That's right, like Bob said.
As I said, it may be beneficial playing back in a poor-quality CD machine, but a good CD player in
good physical condition shouldn't have trouble reading pits and lands on ordinary CDs (and indeed
CDR media too). I am very skeptical of the claim that "sharper" pits and lands make any difference
in normal-world playback of audio CDs. There _MAY_ be an advantage in using a universal player like
those made by Oppo, Marantz and other, only in that the laser in those players is built for a finer
beam and tighter focus so as to read DVD, SACD and BluRay media. I have not seen any science
indicating this actually leads to less error-corrected recovery of CD data.
In a modern context, your best bet is to rip your CDs to a hard drive, using reliable software like
dBPowerAmp with Accurip. Assuming your DAC is designed to reclock and de-jitter the stream coming
from your computer, you're in clover, no more caring about the vagueries of spinning physical media
subject to everything from dust or fingerprints on the disc surface to how humidity and temp are
effecting laser focus, to if the belt-and-gear driven tray opened and closed perfectly, etc.
-- Tom Fine
----- Original Message -----
From: "Robert L. Berkman" <[log in to unmask]>
To: <[log in to unmask]>
Sent: Saturday, April 04, 2015 1:52 AM
Subject: Re: [ARSCLIST] SACD "surprise"
>I think Tom Fine was referring to Blu-Spec (now Blu-Spec2), which is a redbook Japanese CD product,
>somewhat along the lines of SHM CD’s. Not Blue Ray or Blue Ray/Audio.
> Bob Berkman
>> On Apr 3, 2015, at 9:51 PM, Dave Burnham <[log in to unmask]> wrote:
>> As I recall, the fourth "D" in a 4D recording meant that the mixing console was all digital; not
>> much of a virtue in the mid-90s as the best analog consoles had very clean wide range sound.
>> If you're speaking about Blu-Ray audio disks, they are capable of high def sound with a single
>> disk able to contain many hours of material, (like the entire Wagner's Ring on a single disc).
>> Sent from my iPhone
>>> On Apr 3, 2015, at 8:02 PM, Tom Fine <[log in to unmask]> wrote:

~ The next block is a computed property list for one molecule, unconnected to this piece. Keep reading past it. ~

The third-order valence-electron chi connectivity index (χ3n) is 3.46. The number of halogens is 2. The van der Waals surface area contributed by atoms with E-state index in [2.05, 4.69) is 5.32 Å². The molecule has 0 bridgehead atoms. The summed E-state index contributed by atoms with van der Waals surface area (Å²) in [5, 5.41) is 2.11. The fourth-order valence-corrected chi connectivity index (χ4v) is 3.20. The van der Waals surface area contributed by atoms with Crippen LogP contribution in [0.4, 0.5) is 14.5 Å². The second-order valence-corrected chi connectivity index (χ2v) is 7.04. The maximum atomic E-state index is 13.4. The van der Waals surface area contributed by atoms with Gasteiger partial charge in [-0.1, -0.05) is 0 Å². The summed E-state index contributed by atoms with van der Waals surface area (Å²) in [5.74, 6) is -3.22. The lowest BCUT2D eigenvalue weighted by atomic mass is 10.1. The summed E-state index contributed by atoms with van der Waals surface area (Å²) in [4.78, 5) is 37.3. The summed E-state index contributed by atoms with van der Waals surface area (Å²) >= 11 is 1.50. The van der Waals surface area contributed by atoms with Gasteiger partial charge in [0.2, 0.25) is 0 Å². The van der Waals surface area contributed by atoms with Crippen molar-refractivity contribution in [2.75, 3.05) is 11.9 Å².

>>> This appears to be some kind of digital fraud.
>>> Look at the original CD details:
>>> The album was recorded in 1992. Exactly what high-resolution digital recording system existed in
>>> 1992? DGG was using a Studer system that operated at most at 48kHz/16-bit. There is an outside
>>> possibility that they were running analog tape backups, but I don't think so based on articles
>>> I've read about this "4D" thing they were touting.
>>> The MOST RESOLUTION POSSIBLE from this recording is whatever was the original recording medium.
>>> Up-converting it DOES NOT ADD MORE RESOLUTION. It may change the sound in some way that some
>>> people prefer, some sort of euphony involved with conversion to DSD and DSD-to-analog, perhaps.
>>> This sort of thing makes the Japanese reissue guys look a little batty. The other one that's
>>> really odd is a series called something like "BluDisc" that seems to suggest the CDs are made on
>>> the same equipment as BluRay discs and thus have "more precise" pits and lands. I've seen no
>>> scientific presentations or papers anywhere suggesting this offers any audible improvements. For
>>> what it's worth, I was loaned one of these CDs of a Mercury album, apparently made from the same
>>> digital master or a bit-perfect copy, as the CDs produced by the plant in Germany. As I
>>> suspected, no analysis software I could find revealed ANY DIFFERENCE in the CDs, and they
>>> sounded identical, to my ears. More importantly, they both ripped bit-identical files using
>>> dBPowerAmp's CD ripper with Accurip. I will say that it's possible that these "BluDics" are
>>> easier to read and thus perhaps produce fewer corrected errors in some inferior CD players.
>>> It's also worth reading the review included on the ArkivMusic descriptor page linked above. This
>>> is one of those DGG way-distant recordings where the orchestra sounds like it's a football field
>>> away from the mics. That whole "4D" process was never really detailed by DGG, it was apparently
>>> just a full integration of DGG recording techniques with Studer digital equipment, and was the
>>> subject of some mocking, especially by British hi-fi and pro-audio magazines in the 90s. To my
>>> ears, I don't care what digital system they were using as much as I care that everything sounds
>>> like it was recorded across a large space from the music, or in an echo chamber. Very few DGG
>>> recording sound very detailed or intimate, to my ears. They make the listener a spectator from a
>>> distance rather than a participant in the music.
>>> -- Tom Fine
>>> ----- Original Message ----- From: "Jim Long" <[log in to unmask]>
>>> To: <[log in to unmask]>
>>> Sent: Friday, April 03, 2015 5:52 PM
>>> Subject: [ARSCLIST] SACD "surprise"
>>>> I get promotional e-mails from www.elusivedisc.com, mostly about vinyl.
>>>> The prices for the 45-rpm issues (about $50) are beyond my ability to pay
>>>> 99% of the time. Now I see they are offering Esoteric SACD reissues for
>>>> $65! See <
>>>> Has anyone been impressed by this (and other) Esoteric SACD reissues?